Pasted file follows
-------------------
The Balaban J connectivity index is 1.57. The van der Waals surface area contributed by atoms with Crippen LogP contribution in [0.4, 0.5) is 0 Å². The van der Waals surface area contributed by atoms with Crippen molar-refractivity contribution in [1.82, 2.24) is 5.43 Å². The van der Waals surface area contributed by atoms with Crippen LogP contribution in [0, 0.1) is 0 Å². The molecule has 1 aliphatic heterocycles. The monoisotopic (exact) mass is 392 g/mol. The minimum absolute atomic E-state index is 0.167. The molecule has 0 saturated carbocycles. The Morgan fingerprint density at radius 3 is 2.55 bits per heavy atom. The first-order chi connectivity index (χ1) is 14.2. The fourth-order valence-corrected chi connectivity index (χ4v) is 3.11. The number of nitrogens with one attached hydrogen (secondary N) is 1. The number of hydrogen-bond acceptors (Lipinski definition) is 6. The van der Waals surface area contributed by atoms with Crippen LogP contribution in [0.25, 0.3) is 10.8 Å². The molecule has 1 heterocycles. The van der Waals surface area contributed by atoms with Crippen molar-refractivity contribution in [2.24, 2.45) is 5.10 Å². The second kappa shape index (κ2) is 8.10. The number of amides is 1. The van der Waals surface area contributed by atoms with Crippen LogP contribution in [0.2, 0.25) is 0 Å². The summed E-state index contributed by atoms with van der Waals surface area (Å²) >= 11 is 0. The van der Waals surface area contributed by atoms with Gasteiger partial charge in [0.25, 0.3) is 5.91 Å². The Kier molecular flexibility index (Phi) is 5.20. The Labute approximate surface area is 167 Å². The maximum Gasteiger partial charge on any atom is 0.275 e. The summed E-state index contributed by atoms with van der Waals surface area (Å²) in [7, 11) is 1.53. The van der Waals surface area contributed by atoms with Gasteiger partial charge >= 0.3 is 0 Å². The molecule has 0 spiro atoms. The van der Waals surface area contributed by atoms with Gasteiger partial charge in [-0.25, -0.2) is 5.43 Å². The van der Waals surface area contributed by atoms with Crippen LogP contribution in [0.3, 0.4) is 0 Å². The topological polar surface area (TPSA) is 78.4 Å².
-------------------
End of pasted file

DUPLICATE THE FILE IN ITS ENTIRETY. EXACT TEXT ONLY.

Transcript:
The Balaban J connectivity index is 1.57. The van der Waals surface area contributed by atoms with Crippen LogP contribution in [0.4, 0.5) is 0 Å². The van der Waals surface area contributed by atoms with Crippen molar-refractivity contribution in [1.82, 2.24) is 5.43 Å². The van der Waals surface area contributed by atoms with Crippen LogP contribution in [0, 0.1) is 0 Å². The molecule has 1 aliphatic heterocycles. The monoisotopic (exact) mass is 392 g/mol. The minimum absolute atomic E-state index is 0.167. The molecule has 0 saturated carbocycles. The Morgan fingerprint density at radius 3 is 2.55 bits per heavy atom. The first-order chi connectivity index (χ1) is 14.2. The fourth-order valence-corrected chi connectivity index (χ4v) is 3.11. The number of nitrogens with one attached hydrogen (secondary N) is 1. The number of hydrogen-bond acceptors (Lipinski definition) is 6. The van der Waals surface area contributed by atoms with Crippen LogP contribution in [0.25, 0.3) is 10.8 Å². The molecule has 1 heterocycles. The van der Waals surface area contributed by atoms with Crippen molar-refractivity contribution in [2.24, 2.45) is 5.10 Å². The second kappa shape index (κ2) is 8.10. The number of amides is 1. The van der Waals surface area contributed by atoms with Crippen LogP contribution in [0.2, 0.25) is 0 Å². The summed E-state index contributed by atoms with van der Waals surface area (Å²) >= 11 is 0. The van der Waals surface area contributed by atoms with Gasteiger partial charge in [0.25, 0.3) is 5.91 Å². The Kier molecular flexibility index (Phi) is 5.20. The Labute approximate surface area is 167 Å². The maximum Gasteiger partial charge on any atom is 0.275 e. The summed E-state index contributed by atoms with van der Waals surface area (Å²) in [7, 11) is 1.53. The van der Waals surface area contributed by atoms with Gasteiger partial charge >= 0.3 is 0 Å². The molecule has 0 spiro atoms. The van der Waals surface area contributed by atoms with Gasteiger partial charge in [-0.25, -0.2) is 5.43 Å². The van der Waals surface area contributed by atoms with Crippen LogP contribution in [0.3, 0.4) is 0 Å². The topological polar surface area (TPSA) is 78.4 Å².